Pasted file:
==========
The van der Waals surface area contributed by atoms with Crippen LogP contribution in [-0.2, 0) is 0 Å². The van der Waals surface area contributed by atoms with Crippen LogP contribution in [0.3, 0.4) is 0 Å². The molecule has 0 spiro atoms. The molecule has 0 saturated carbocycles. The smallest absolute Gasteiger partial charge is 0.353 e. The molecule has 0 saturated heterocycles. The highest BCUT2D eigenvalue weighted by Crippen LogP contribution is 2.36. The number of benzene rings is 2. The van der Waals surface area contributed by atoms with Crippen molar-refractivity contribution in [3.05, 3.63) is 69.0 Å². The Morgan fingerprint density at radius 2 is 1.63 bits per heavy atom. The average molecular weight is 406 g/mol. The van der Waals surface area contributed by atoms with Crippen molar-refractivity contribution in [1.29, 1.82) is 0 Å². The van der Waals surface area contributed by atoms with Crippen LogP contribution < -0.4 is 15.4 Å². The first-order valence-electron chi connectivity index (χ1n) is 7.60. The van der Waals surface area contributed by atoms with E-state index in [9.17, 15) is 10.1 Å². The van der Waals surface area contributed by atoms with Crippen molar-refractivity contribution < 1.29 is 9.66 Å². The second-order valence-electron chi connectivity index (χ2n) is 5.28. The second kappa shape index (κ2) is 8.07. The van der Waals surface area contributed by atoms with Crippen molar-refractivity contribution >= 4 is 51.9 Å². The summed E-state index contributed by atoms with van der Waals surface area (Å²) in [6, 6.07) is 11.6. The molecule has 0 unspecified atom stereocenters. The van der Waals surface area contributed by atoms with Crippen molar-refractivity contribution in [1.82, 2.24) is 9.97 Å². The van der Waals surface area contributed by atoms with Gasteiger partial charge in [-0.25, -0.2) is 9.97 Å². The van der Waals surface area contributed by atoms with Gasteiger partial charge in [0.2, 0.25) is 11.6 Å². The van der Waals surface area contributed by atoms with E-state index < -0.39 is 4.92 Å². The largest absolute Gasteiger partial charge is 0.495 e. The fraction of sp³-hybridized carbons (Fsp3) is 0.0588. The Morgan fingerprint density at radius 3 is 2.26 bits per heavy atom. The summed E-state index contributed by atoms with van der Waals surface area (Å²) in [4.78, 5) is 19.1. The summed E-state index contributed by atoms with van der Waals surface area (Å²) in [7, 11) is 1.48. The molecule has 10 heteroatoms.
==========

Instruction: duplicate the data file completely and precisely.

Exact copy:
The van der Waals surface area contributed by atoms with Crippen LogP contribution in [-0.2, 0) is 0 Å². The van der Waals surface area contributed by atoms with Crippen LogP contribution in [0.3, 0.4) is 0 Å². The molecule has 0 spiro atoms. The molecule has 0 saturated carbocycles. The smallest absolute Gasteiger partial charge is 0.353 e. The molecule has 0 saturated heterocycles. The highest BCUT2D eigenvalue weighted by Crippen LogP contribution is 2.36. The number of benzene rings is 2. The van der Waals surface area contributed by atoms with Crippen molar-refractivity contribution in [3.05, 3.63) is 69.0 Å². The Morgan fingerprint density at radius 2 is 1.63 bits per heavy atom. The average molecular weight is 406 g/mol. The van der Waals surface area contributed by atoms with Crippen molar-refractivity contribution in [1.29, 1.82) is 0 Å². The van der Waals surface area contributed by atoms with Crippen LogP contribution < -0.4 is 15.4 Å². The first-order valence-electron chi connectivity index (χ1n) is 7.60. The van der Waals surface area contributed by atoms with E-state index in [9.17, 15) is 10.1 Å². The van der Waals surface area contributed by atoms with Crippen molar-refractivity contribution < 1.29 is 9.66 Å². The second-order valence-electron chi connectivity index (χ2n) is 5.28. The second kappa shape index (κ2) is 8.07. The van der Waals surface area contributed by atoms with Crippen molar-refractivity contribution >= 4 is 51.9 Å². The summed E-state index contributed by atoms with van der Waals surface area (Å²) in [6, 6.07) is 11.6. The molecule has 0 unspecified atom stereocenters. The van der Waals surface area contributed by atoms with Crippen molar-refractivity contribution in [1.82, 2.24) is 9.97 Å². The van der Waals surface area contributed by atoms with Gasteiger partial charge in [-0.25, -0.2) is 9.97 Å². The van der Waals surface area contributed by atoms with Gasteiger partial charge in [0.2, 0.25) is 11.6 Å². The van der Waals surface area contributed by atoms with E-state index < -0.39 is 4.92 Å². The largest absolute Gasteiger partial charge is 0.495 e. The fraction of sp³-hybridized carbons (Fsp3) is 0.0588. The Morgan fingerprint density at radius 3 is 2.26 bits per heavy atom. The summed E-state index contributed by atoms with van der Waals surface area (Å²) in [4.78, 5) is 19.1. The summed E-state index contributed by atoms with van der Waals surface area (Å²) in [7, 11) is 1.48. The molecule has 10 heteroatoms.